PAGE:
My college internship freshman year was at the most magical place on Earth, Walt Disney World.
Yes, that Disney World– the place that makes visitors from around the world choose Florida over Paris, New York, or the gorgeous Smokey Mountains. And while there’s tons of space for all global corporations to do better, what I can unequivocally attribute to Disney is that it has the deepest commitment to their customers’ experiences out of any other place I've ever seen. Their experience operations were even more impressive than most Michelin and Relais & Chateaux hotels I've worked in or visited because they were not only impressively committed to delivering the magic, but they do it at scale.
Quick side note to talk about scalability first: When we talk about working at scale or building your business for scale, we're referencing a business' ability to easily produce the same product or experience for a considerably large number of transactions or users.
Scalability almost certainly leverages technology to be able to meet a quickly growing demand with little or no new resources. However, scalability can also be processes, storage capabilities, or anything else you would need to produce the same product or experience if you suddenly received 100x your business.
If you had any doubt, about Disney's ability to create a phenomenal experience at scale, let's consider that Disney world welcomes over 58 million visitors to its Orlando parks every year. Of those astounding visitor numbers, over 70% of Disney's first time visitors will return to the park again. That's a higher customer retention rate than almost any other business out there. Perhaps there's quite a bit we can learn from the mouse.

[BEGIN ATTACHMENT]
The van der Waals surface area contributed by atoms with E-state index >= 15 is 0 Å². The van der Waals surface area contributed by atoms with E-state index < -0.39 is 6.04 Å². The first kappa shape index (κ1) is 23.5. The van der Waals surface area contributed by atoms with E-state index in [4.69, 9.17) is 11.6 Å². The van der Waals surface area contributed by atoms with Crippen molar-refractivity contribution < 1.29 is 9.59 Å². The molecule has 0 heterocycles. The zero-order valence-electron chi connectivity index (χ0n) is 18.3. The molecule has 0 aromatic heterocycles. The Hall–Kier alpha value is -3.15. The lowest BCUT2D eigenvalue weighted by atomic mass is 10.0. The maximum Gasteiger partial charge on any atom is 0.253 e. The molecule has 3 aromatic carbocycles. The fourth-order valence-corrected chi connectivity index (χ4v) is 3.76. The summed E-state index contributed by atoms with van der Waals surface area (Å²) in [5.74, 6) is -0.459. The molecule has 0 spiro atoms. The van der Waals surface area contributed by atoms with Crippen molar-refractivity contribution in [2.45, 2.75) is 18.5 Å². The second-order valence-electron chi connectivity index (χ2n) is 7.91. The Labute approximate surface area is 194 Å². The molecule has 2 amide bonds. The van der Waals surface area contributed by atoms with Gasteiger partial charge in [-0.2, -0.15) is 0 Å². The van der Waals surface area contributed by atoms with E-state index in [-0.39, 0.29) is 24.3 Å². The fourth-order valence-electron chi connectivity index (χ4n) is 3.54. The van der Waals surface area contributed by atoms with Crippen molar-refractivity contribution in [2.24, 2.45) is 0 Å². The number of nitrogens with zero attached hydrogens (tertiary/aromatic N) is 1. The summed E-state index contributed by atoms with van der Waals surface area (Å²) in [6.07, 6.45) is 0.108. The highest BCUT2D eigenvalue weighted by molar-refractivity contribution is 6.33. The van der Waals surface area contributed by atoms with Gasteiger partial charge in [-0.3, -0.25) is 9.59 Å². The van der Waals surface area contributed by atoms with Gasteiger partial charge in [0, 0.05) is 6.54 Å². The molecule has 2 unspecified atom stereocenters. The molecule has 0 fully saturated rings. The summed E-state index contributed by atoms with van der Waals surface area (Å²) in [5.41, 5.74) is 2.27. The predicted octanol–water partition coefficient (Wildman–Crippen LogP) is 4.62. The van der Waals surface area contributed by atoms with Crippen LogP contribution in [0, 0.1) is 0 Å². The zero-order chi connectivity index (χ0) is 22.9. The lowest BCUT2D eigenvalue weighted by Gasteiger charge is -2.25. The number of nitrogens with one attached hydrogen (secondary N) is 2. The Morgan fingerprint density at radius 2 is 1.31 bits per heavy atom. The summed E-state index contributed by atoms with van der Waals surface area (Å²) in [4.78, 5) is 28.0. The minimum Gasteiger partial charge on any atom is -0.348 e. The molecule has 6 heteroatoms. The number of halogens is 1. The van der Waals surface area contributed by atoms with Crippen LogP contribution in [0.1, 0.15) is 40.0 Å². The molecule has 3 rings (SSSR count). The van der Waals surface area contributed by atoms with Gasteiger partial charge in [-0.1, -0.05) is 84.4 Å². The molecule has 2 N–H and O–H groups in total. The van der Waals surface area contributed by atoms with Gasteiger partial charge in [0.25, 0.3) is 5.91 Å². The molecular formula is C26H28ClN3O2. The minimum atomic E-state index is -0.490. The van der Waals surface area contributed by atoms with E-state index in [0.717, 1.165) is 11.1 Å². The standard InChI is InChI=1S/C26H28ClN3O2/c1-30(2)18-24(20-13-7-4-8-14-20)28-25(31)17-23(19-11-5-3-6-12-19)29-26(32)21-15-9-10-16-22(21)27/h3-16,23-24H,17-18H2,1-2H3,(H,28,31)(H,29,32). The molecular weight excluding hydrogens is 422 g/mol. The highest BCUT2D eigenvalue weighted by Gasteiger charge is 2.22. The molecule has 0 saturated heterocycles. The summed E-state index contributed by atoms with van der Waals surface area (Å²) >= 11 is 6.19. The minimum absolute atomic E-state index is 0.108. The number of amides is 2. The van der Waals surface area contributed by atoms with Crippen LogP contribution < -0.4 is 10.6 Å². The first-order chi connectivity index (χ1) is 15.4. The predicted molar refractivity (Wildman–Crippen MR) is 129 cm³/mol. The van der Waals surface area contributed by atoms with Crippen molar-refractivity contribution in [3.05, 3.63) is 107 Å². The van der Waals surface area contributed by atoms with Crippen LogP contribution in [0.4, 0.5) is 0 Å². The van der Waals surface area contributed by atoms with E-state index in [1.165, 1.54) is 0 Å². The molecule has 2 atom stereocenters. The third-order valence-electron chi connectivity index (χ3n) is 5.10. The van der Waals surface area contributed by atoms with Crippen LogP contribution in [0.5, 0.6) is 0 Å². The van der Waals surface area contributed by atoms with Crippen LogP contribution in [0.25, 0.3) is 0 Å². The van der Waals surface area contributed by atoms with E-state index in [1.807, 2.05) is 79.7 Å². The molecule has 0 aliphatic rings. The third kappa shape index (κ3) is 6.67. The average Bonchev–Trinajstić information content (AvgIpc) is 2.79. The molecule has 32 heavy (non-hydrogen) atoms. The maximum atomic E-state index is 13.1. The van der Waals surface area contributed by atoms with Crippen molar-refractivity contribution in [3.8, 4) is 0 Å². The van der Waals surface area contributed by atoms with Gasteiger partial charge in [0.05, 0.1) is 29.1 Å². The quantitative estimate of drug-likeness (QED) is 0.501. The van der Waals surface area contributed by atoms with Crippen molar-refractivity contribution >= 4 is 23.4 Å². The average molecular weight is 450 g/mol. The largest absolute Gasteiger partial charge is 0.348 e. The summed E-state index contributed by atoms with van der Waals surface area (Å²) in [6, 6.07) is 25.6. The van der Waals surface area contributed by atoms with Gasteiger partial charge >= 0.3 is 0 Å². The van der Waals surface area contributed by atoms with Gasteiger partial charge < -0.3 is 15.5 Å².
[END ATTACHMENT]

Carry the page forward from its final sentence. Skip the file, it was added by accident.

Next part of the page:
Back in my college days, Disney World would have on any given day 5,000 fresh-eyed and busy-tailed college students supporting the 46 square mile campus. These students would come from all over the world, joining the mousekateers at different parts of the year, with hundred of new people funneling in and out every week.
Before you were able to dive in, you had to go to Disney University, which is Disney's very thorough school. We did a week of the normal orientation activities, but most of the onboarding time was dedicated to culture. I was so impressed by the magic that they were able to do, of mobilizing hundreds of people at a time to all march towards the same mission of magical experience. I left there feeling perplexed about how they were able to do that at such scale.
When I look back and I dissect my time at Disney, and particularly that first week where I was training, there's three things Disney did that were incredibly powerful:
1. Disney doesn't just tell you to create great experiences, they give explicit permission to go above and beyond for customers.
The training cast members encouraged us to use the tools at our disposal to elevate someone's experience. The team also provided examples of how we could leverage opportunities, which is especially helpful if you have team members who have never worked in such a customer-focused environment like this. Providing real examples begins to prime team members brain for what's possible, and allows them to think critically and seize the opportunity when they find new ways to add magic to the experience.